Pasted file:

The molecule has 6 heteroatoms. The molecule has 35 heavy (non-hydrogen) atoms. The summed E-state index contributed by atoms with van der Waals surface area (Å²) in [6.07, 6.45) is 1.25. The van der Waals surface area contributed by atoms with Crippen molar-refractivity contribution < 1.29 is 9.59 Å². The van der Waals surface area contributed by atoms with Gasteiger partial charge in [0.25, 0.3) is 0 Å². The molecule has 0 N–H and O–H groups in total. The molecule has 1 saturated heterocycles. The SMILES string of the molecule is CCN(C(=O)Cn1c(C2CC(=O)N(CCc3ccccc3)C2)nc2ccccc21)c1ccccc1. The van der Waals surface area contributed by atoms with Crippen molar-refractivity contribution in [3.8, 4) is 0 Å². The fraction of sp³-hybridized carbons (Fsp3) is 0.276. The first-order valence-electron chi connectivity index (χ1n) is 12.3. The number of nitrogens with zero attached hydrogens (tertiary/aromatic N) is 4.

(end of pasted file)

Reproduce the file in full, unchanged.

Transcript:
The molecule has 6 heteroatoms. The molecule has 35 heavy (non-hydrogen) atoms. The summed E-state index contributed by atoms with van der Waals surface area (Å²) in [6.07, 6.45) is 1.25. The van der Waals surface area contributed by atoms with Crippen molar-refractivity contribution < 1.29 is 9.59 Å². The van der Waals surface area contributed by atoms with Gasteiger partial charge in [0.25, 0.3) is 0 Å². The molecule has 0 N–H and O–H groups in total. The molecule has 1 saturated heterocycles. The SMILES string of the molecule is CCN(C(=O)Cn1c(C2CC(=O)N(CCc3ccccc3)C2)nc2ccccc21)c1ccccc1. The van der Waals surface area contributed by atoms with Crippen molar-refractivity contribution in [3.8, 4) is 0 Å². The fraction of sp³-hybridized carbons (Fsp3) is 0.276. The first-order valence-electron chi connectivity index (χ1n) is 12.3. The number of nitrogens with zero attached hydrogens (tertiary/aromatic N) is 4.